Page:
Wednesday, December 2, 2009

Academically Rigorous Digital Work by the Net-Generation

A colleague of mine, Mark Bullen, has created a "Net Gen Skeptic" blog that I follow -- his aim is to debunk the myth, largely created by "hire a keynote" speakers like Don Tapscott, that this generation is born "digitally native" and can magically do anything with technology from the time they emerge from the womb. More specifically, Mark and his research team aim "to provide a balanced exploration of research and commentary on generational differences, particularly the net generation discourse and impacts on learning, teaching and the use of technology. Mark's goal is to expose the hype and promote an informed discussion of evidence-based strategies that postsecondary institutions can use to harness the power of Web 2.0 and other learning technologies". Bullen's blog makes a lot of sense by taking a research perspective, an evidence-based view, on the 'net-gen' concept.

While I do believe, based on 16 years of teaching and research in educational technology and a vast research literature that supports this view, that children of all ages CAN and often DO accomplish amazing things with technology, I have also learned that amazing digital work by children usually emerges in response to a rich invitation into meaningful and engaging inquiry - a big question, an enduring idea, an wicked problem to solve. When children do amazing work using digital forms, it usually involves reliable and robust hard/software and networks, and occurs in a strong culture of inquiry, expectation, pressure and support, and is guided by knowledgeable teachers and parents.

In the many classrooms that I visit, teach and conduct research in, kindergarten to university students complete high quality projects, create rich and diverse online portfolios, collaborate and create knowledge online, and stun me with creative and beautiful performances using technology -- I have seen these achievements occur Most Often When (MOW):
  1. Students are asked to do work that is authentic, meaningful and interesting, and gives students an opportunity to express their unique character and diverse strengths;
  2. Students are asked to do work that is academically rigorous, work that is deeply connected to a discipline, or to several disciplines, that represents work that historians, mathematicians, artists, authors, scientists, DO;
  3. Students are connected to experts and rich sources both within and beyond the school, both in person and online;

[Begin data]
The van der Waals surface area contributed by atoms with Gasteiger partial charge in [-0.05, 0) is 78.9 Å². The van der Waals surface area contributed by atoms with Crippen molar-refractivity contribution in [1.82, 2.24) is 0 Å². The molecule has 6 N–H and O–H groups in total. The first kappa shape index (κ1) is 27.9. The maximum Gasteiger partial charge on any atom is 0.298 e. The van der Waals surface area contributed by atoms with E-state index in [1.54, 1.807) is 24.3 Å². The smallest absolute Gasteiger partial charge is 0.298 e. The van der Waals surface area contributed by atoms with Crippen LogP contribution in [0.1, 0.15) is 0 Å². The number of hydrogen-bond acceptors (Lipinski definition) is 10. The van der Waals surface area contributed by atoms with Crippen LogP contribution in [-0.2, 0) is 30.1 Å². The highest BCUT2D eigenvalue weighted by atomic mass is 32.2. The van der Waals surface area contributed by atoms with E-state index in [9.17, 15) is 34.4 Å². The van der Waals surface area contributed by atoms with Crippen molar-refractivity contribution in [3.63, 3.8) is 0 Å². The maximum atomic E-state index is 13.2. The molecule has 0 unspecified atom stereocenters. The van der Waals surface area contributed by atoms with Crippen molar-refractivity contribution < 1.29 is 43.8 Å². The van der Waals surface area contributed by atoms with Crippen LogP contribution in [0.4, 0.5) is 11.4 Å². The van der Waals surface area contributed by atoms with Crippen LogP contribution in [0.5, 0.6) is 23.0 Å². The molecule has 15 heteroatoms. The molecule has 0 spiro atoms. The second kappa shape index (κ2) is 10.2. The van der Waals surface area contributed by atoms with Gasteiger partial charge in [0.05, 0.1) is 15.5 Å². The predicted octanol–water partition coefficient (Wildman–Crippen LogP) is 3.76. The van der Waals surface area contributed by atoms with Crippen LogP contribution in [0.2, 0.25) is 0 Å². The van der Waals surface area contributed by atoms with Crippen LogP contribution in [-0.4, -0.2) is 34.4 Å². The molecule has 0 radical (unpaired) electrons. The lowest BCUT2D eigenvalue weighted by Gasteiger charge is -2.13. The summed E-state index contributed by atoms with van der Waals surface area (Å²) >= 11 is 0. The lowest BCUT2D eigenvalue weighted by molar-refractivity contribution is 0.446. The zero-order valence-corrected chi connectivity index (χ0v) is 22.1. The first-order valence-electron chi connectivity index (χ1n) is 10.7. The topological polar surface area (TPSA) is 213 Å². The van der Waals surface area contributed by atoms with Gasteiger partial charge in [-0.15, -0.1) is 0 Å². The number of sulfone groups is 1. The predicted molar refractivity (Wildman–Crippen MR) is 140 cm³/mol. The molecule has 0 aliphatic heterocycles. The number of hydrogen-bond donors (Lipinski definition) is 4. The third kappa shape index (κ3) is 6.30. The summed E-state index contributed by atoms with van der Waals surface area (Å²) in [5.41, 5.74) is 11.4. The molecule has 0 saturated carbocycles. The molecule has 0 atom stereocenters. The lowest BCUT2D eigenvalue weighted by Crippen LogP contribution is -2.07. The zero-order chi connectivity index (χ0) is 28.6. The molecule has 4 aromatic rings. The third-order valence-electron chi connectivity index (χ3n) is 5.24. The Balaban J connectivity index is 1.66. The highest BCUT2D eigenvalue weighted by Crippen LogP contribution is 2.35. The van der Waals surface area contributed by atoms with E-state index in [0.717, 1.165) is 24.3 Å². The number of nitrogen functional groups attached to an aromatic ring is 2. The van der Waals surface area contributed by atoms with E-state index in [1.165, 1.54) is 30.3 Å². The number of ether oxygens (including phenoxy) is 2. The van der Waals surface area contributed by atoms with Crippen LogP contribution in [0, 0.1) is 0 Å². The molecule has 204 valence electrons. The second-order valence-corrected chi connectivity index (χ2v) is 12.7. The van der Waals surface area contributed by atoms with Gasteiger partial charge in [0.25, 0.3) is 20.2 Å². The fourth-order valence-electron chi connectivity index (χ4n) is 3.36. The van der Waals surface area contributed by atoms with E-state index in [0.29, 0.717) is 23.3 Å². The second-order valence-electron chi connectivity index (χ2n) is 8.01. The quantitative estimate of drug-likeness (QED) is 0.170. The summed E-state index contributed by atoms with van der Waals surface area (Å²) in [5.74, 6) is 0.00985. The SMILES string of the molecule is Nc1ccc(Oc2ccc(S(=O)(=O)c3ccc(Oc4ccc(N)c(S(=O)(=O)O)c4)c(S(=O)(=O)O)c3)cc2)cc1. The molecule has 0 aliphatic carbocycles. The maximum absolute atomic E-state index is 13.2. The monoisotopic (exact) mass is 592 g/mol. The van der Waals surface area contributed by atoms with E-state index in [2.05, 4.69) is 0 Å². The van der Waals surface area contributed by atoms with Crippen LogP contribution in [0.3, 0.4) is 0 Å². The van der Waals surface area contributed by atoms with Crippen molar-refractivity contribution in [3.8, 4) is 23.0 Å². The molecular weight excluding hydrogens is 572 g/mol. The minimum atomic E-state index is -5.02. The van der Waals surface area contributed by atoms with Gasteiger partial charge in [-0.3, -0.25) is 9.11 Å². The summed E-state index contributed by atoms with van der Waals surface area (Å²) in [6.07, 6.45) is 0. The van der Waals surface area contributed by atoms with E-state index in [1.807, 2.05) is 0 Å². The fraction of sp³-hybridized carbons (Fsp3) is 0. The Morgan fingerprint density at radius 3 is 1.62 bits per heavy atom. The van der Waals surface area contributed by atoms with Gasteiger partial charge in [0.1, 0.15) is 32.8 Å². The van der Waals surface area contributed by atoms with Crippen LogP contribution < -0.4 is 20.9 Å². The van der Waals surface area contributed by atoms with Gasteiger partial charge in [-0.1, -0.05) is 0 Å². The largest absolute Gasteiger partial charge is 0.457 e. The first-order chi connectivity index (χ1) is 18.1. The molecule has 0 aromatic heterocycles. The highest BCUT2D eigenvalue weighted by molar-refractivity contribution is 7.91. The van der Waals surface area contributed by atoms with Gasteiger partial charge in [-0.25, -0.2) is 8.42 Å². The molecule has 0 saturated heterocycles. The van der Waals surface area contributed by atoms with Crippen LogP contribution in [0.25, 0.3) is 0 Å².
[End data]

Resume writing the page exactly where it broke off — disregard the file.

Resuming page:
4. Students have a role in designing assessments of high quality work and students receive regular feedback on their work, formative assessment is focused on continual improvement, and reviews of their work come from several sources (i.e., teacher, peers, parents, experts in community);
  5. Students use technology appropriately, which means building knowledge more effectively, efficiently or differently with technology, and even better, that the technology enables teachers and learners to do something new, something they cannot do without the technology.
High quality academic work, whether it results in digital or physical artifacts, emerges and evolves within a culture and context of inquiry (i.e., disciplined research and ongoing questions about what is worth knowing), expectation and pressure (i.e., a belief in every child's ability to meet high standards and expectations for the quality and nature of discipline-rich work), and, importantly, support (i.e., from leaders, parents, teachers, peers). So, like other kinds of deep learning, acts of creativity and bursts of imagination, I believe there is a great deal more "in play" than a savvy generation of kids in the same room with a bunch of computers.

For authentic images of the learning and creation that children are capable of when they learn with technology, I encourage you to take a trip through some academically rigorous, inquiry-focused, technology-enhanced projects completed by students and teachers at the Galileo Network's Inquiry Exhibits site: classroom exemplars.


Hank said...

Sugata's work in India, on "the hole in the wall project," http:/, is consistent with Tapscott's general argument. See also

"Consistent with." "Evidence?" Maybe, maybe not enough for the dedicated deniers (to recycle a widely used term these days). But like Tapscott's anecdotes, there is again the idea that you have to get the technology out of the gridlock of conventional classrooms?

- brad said...

Interesting, I was about to make a similar post.Sugata's work does suggest that un-guided access to information mediated by the web (particularly things like Google), can result in spontaneous and self-guided learning.

Q1: Does the 'hole-in-the-wall' phenomenon extend beyond poverty stricken regions where little or no education has been available? That is, is the context crucial?